FRAME — Don’t let Fido’s puppy eyes or Mittens’ pleading meows sway you. Instead, resist the temptation to give them treats from the holiday table.
As Thanksgiving and other food-centered holidays approach, an area veterinarian is warning pet owners to watch what foods are passed to their four-legged friends.
“The day after Thanksgiving and the day after Christmas, we get a lot more people because their pets got something they weren’t supposed to get,” said Gail Schmieder, medical director of the veterinary hospital. Slade in Framingham. “Having strange food and people feeding their pets at the table is a recipe for disaster.”
“Wet and shivering”: Two dogs found abandoned in the rain in Sudbury
Although Schmieder said her advice is aimed at both dogs and cats, she said she talks more about dogs because they are more likely to accept the food offered to them.
“Cats are a little more demanding,” she says. “They are much less likely to accept whatever is offered to them than a dog.”
Many human foods are toxic to dogs, veterinarian says
Many foods, she says, are toxic to dogs. Chocolate is well known, but other foods can also be dangerous, such as foods containing artificial sweeteners, onions and garlic.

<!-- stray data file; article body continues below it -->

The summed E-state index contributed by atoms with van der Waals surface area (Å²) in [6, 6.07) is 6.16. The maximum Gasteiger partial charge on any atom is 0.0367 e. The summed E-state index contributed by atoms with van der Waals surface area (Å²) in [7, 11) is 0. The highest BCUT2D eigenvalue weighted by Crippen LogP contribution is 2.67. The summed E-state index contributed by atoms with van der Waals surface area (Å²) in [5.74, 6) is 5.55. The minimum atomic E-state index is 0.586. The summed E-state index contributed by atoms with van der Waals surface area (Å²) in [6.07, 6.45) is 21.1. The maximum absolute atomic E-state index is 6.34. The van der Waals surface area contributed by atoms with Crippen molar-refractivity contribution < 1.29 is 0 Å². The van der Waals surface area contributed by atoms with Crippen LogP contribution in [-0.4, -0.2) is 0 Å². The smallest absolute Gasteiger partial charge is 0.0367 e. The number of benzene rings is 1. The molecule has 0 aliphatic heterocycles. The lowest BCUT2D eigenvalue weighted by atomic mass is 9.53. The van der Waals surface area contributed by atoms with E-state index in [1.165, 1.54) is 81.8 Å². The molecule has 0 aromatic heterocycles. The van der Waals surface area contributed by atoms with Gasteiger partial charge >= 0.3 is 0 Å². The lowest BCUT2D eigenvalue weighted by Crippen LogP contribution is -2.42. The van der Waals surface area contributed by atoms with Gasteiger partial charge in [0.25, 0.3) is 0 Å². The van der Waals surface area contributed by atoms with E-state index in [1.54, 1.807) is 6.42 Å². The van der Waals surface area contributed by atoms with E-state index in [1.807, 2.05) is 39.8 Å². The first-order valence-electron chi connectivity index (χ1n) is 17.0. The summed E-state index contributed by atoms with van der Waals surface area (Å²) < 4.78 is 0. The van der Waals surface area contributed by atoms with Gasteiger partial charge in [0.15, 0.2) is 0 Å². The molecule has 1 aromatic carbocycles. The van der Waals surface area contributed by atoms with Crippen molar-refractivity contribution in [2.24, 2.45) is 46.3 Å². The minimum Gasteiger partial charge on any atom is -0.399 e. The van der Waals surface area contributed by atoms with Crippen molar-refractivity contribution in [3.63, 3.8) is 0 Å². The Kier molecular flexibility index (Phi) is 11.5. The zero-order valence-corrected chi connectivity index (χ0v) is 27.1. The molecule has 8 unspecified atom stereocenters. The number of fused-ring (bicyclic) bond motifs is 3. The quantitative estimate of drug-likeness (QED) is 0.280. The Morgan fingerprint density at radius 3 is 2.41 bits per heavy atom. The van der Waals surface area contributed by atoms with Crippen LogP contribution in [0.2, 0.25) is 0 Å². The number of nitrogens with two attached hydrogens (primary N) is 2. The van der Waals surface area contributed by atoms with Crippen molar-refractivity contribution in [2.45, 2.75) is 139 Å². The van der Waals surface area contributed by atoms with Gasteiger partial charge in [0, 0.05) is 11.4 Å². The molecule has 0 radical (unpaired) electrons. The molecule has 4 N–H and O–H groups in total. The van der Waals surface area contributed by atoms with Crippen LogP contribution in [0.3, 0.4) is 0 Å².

“Raisins,” Schmieder said. “Raisins and products containing raisins are absolutely toxic to dogs and should never be given to them.”
People also need to watch their alcohol intake, Schmieder said. If someone puts an adult beverage within reach of a dog, they are likely to try to drink it because it is gentle for them. But like in humans, alcohol can cause many health problems in pets, she said.
Eggnog is also a bad idea because of the amount of fat it contains, Schmieder said. And stuffing should be avoided because it is often filled with ingredients that can send dogs to the vet.
“It was a challenge”: Dog and cat owners seek food alternatives amid shortages
Not all foods are bad. Many vegetables, like sweet potatoes, can be shared with a hungry puppy, as long as they are plain and given in moderation, Schmieder said.
White meat turkey, provided the skin is removed, makes a treat for a dog or cat.
“From my perspective, I would recommend not giving anything, other than maybe giving them defatted turkey with their regular meal,” Schmieder said. “It’s something that probably won’t do any harm.”
Schmieder said if an animal eats something it shouldn’t, people can and should call the American Society for the Prevention of Cruelty to Animals Poison Control Center at 888-426-4435.
Norman Miller can be reached at 508-626-3823 or firstname.lastname@example.org. For up-to-date news, follow him on Twitter @Norman_MillerMW or on Facebook at facebook.com/NormanMillerCrime.
This article originally appeared on MetroWest Daily News: Thanksgiving Foods You Should Avoid Giving Your Cats and Dogs